We propose Colony Stimulating Factor 1 (CSF-1) as an effective therapy for the treatment of ARDS, the leading cause of respiratory failure in ICU patients who require mechanical ventilation.
ARDS is a disease characterised by dysfunctional neutrophilic inflammation. We propose to use CSF-1 to expand lung monocyte derived interstitial macrophage populations to promote neutrophil clearance from the lungs and promote inflammation resolution. ARDS has a high mortality rate (around 45%) and survivors often suffer long term problems. Therefore there is a significant unmet need for effective pharmacotherapies that can reduce ARDS mortality.
Treatment of lung disease associated with dysfunctional neutrophilic inflammation by:
Acute respiratory distress syndrome (ARDS) is a life-threatening condition for which no effective therapies currently exist. ARDS is the leading cause of respiratory failure in ICU patients who require mechanical ventilation. ARDS has a high mortality rate (around 45%) and survivors often suffer long term problems. Most recently, the SARS-CoV-2 pandemic has resulted in large numbers of patients presenting with COVID-19 induced ARDS. As a consequence, there is a significant unmet need and, thus, commercial opportunity, for effective pharmacotherapies that can reduce ARDS mortality.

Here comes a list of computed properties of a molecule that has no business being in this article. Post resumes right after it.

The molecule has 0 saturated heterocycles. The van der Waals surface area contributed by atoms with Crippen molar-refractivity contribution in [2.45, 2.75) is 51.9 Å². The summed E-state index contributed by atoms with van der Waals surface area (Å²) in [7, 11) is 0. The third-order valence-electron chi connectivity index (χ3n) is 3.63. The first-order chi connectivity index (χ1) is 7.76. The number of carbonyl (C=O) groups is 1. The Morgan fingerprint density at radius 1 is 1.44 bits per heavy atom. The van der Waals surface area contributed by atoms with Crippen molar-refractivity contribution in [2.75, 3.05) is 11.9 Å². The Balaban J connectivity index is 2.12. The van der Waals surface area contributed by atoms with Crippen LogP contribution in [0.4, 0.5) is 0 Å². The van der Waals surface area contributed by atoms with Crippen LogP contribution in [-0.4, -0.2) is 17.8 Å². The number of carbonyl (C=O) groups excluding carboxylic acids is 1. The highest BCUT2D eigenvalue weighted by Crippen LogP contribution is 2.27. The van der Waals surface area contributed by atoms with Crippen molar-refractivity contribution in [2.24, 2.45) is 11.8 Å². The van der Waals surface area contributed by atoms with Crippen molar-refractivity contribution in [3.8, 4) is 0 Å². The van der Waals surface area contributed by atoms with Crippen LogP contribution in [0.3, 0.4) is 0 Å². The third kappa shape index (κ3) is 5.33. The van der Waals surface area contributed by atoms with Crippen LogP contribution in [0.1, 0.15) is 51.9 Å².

ARDS is caused by an acute inflammatory response in the lungs which leads to hypoxia. It is believed that hypoxic conditions alter the function and survival of neutrophils resulting in a hyperinflammatory response that is damaging.
Edinburgh researchers have shown that it is possible to use CSF-1 to increase mononuclear cell number, and/or induce a pro-restorative phenotype in mononuclear cells for use in the treatment of lung disease such as ARDS.
Publication WO2020234568A1 - TREATMENT OF ARDS
Mirchandani AS, Jenkins SJ, Bain CC, Sanchez-Garcia, MA, Lawson H, Coelho P, Murphy F, Griffith D, Zhang A, Morrison T, Ly T, Arienti S, Sadiku P, Watts ER, Dickinson RS, Reyes L, Cooper G, Clark S, Lewis D, Kelly V, Spanos C, Musgrave KM, Delaney L, Harper I, Scott J, Parkinson NJ, Rostron AJ, Baillie KJ, Clohisey S, Pridans C, Campana L, Starkey-Lewis, Simpson J, Dockrell D, Schwarze J, Hirani N, Ratcliffe PJ, Pugh CWP, Kranc K, Forbes S, Whyte MKB, Walmsley SR. Hypoxia shapes the immune landscape in lung injury promoting inflammation persistence. Nat. Immunol. 2022; 23:927-939.
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